Yes, Tesla will have layoffs, reports indicate Elon Musk confirmed on Tuesday. And even though the cuts will impact some 10% of salaried workers, according to Musk, who spoke at a Bloomberg event at the Qatar Economic Forum on Tuesday, the company does anticipate it would grow its hourly workers.
Reuters reported earlier this month that an email obtained by the news organization from Musk to company executives described Musk outlining the pending layoffs and also included a statement that he had a “super bad feeling” about the economy.
But on Tuesday, Musk said the headcount would only be reduced, in total, by about 3.5%, Bloomberg reported.
Earlier this month, Musk tweeted and noted headcount would increase but salaried workers would be “fairly flat.”
New lawsuit filed against Tesla
Musk’s appearance at the Qatar Economic Forum came days after two former Tesla employees filed a lawsuit against the company.
The lawsuit, which was reported first by Reuters, alleges that the company’s decision to lay off workers earlier this month violated federal law because the company did not file a required legal notice prior to the termination.
That law, the Worker Adjustment and Retraining Notification Act, or WARN Act, requires companies to notify specific entities when mass layoffs will occur.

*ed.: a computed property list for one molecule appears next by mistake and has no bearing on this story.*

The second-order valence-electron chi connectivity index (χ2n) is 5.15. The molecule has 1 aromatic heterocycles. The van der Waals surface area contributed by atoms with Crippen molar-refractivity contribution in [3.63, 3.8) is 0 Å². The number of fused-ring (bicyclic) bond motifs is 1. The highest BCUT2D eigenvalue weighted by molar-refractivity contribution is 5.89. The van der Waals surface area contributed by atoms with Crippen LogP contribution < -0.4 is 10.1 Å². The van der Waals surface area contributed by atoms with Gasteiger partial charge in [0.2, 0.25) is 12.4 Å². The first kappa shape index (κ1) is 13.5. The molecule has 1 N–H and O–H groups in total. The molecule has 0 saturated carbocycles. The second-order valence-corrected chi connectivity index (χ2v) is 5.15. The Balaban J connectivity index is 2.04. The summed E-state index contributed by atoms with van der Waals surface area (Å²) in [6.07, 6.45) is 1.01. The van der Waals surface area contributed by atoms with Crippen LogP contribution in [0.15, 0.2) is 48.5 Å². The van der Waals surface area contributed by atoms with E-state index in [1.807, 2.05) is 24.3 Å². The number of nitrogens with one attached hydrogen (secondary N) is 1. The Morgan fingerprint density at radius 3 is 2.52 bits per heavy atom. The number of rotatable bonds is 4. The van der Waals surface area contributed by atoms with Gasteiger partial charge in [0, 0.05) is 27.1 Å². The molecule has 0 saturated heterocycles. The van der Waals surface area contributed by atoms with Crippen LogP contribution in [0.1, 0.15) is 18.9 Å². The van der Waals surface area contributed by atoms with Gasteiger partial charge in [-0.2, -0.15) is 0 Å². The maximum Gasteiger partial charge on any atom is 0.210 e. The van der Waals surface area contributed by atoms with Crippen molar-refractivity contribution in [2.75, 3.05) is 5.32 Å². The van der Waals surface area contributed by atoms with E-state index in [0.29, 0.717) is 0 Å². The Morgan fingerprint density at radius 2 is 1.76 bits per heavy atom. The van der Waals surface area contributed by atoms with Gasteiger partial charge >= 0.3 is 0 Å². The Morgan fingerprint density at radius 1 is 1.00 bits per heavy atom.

“I find it very concerning that the richest man in the world considers it “trivial” that his company is blatantly violating federal labor law to protect workers,” Shannon Liss-Riordan, an attorney representing the two workers in the lawsuit, told WRAL TechWire on Tuesday. “While two months pay certainly doesn’t matter to him, it matters a lot to the employees who made his company what it is.”
The two workers are seeking two months of pay and benefits for the equivalent of what would have been the 60-day notification period granted to workers under the WARN Act.
Liss-Riordan told Reuters that Tesla is offering some employees one week of severance pay.
“That Musk would so callously dispose of thousands of his employees when he doesn’t need them any more, without even the courtesy of a proper severance, and then label their challenge to his illegal activities “trivial”, speaks volumes about his character,” said Liss-Riordan. “There is a reason we have worker protection laws in this country – because billionaires and company heads will not do right by their workers when left to their own devices. We need strong laws to protect workers and we need to enforce them vigorously.”
Liss-Riordan is also the attorney representing former IBM employees in a lawsuit alleging age discrimination.